Simple Spaghetti Primavera
Simple Spaghetti Primavera
1 16-oz package spaghetti
2 crookneck squash
1 small white or yellow onion
20 cherry tomatoes
2 tbsp butter
30 oz spaghetti sauce (for homemade recipe – see below)
Wash vegetables. Cut onion into strips and cherry tomatoes into halves. Peeling the squash is optional. Cut squash into rounds, then cut in half. Saute vegetables in butter over low heat until lightly browned. Meanwhile, boil spaghetti until al dente. Drain spaghetti, do not rinse. Return to pot and add sauce and vegetables; stir for a minute or two until thoroughly mixed and heated. Serves six.
Homemade Spaghetti Sauce:
30 oz tomato sauce
2 tbsp minced garlic
1 teaspoon basil
1 teaspoon oregano
1 teaspoon onion powder
1/2 teaspoon salt
Stir all ingredients in a bowl until spices are fully incorporated. Simmer on low heat or add directly to recipe or pasta. If heating, use a glass, enameled cast iron, or stainless steel sauce pan for best results.
Nutrition for pasta and homemade spaghetti sauce (will be similar if you use the same amount of store bought sauce, unless it’s marked low-sodium): Number of Servings 6; Serving Size 1/6 of yield (see picture for approximate serving size); Calories 385; Total Fat 5.2 g; Saturated Fat 2.4 g; Cholesterol 10 mg; Sodium 1,247 mg; Potassium 682 mg; Total Carbohydrates 73.5 g; Dietary Fiber 7.5 g; Sugars 9.5 g; Protein 11.3 g.
Vitamin A 25.2 % Daily Value; Vitamin C 41.1 % DV; Vitamin D 0.7 % DV; Vitamin E 10.4 % DV; Calcium 2.9 % DV; Folate 40.4 % DV; Iron 15.9 % DV; Magnesium 3.7 % DV; Manganese 6.0 % DV; Niacin 23.4 % DV; Riboflavin 20.2 % DV; Thiamin 46.8 % DV; Zinc 0.2 % DV.
Clean Eating Notes:
The nutrition facts were calculated based on enriched white spaghetti. I try to avoid “enriched” foods whenever possible – but in the case of spaghetti, that’s very difficult. You will get considerably more fiber by using whole wheat pasta, if you can stand the taste. I cannot.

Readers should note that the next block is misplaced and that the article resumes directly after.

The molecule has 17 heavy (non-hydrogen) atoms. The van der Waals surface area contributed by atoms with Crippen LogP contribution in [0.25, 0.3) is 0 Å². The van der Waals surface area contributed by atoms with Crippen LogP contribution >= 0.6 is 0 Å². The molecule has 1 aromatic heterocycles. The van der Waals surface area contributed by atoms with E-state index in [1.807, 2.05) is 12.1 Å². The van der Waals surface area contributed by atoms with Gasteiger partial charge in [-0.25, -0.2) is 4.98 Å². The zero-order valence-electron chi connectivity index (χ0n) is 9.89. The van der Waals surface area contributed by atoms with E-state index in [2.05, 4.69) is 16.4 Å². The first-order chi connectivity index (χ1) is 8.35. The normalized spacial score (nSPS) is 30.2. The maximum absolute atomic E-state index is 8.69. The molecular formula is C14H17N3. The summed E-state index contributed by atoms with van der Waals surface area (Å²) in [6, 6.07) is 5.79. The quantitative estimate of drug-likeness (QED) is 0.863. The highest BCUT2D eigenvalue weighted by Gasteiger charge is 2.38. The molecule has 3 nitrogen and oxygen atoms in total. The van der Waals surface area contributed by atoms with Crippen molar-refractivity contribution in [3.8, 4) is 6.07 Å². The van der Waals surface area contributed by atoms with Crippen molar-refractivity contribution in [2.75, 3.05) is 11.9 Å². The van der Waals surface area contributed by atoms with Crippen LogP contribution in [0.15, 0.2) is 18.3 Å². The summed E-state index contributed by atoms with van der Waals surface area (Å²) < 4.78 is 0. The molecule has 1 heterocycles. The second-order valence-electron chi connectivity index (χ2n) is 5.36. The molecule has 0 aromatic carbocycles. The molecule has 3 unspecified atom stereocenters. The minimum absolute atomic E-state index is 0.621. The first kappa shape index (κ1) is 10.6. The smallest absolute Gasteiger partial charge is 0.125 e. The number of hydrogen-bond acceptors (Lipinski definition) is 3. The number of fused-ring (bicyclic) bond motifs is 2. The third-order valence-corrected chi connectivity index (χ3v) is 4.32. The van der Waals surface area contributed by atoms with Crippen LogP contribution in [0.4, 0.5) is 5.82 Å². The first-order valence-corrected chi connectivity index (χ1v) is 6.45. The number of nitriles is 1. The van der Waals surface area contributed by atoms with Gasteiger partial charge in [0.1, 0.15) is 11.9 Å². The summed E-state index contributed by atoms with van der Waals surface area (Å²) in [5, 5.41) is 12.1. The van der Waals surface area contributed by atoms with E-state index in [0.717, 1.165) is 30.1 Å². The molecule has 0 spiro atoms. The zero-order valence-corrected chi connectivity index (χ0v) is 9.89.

The tomato sauce is high is the main reason this recipe has so much sodium. If you are trying to watch your sodium intake, I suggest preparing your spaghetti sauce with homemade or low sodium tomato sauce. I used Hunt’s brand tomato sauce in my recipe and in the nutrition calculations.
If you don’t feel like making your own spaghetti sauce, don’t sweat it! Newman’s Own is my favorite “store bought” brand – it seems to be one of the “cleanest” while still tasting great. Amy’s Organic also makes a spaghetti sauce, but it’s a bit pricier and I haven’t tried it so I can’t attest to its taste.
If you do choose to make your sauce, it’s best to use tomato sauce from a paper carton, plastic, or glass jar. Metal cans have Bisphenol A (BPA) in the lining. With most canned vegetables, the BPA stays in the lining and not much leaches into your food. Tomatoes, on the other hand, are acidic – this acid reacts with the metal and actually draws the BPA out of the cans and into your food. While this is harmful to everyone, it is especially a concern for pregnant women. Why avoid BPA? BPA disrupts the endocrine system and natural hormones. If you want to know more, this article cites several relevant studies of BPA’s harmful effect on humans.
Tomatoes are reactive, so keep that in mind when selecting a pan. For this recipe, I suggest glass, enameled cast iron, or stainless steel for best results.
This recipe is great for using up whatever vegetables are left over in your fridge – don’t be afraid to get creative. Zucchini is often found as part of this recipe.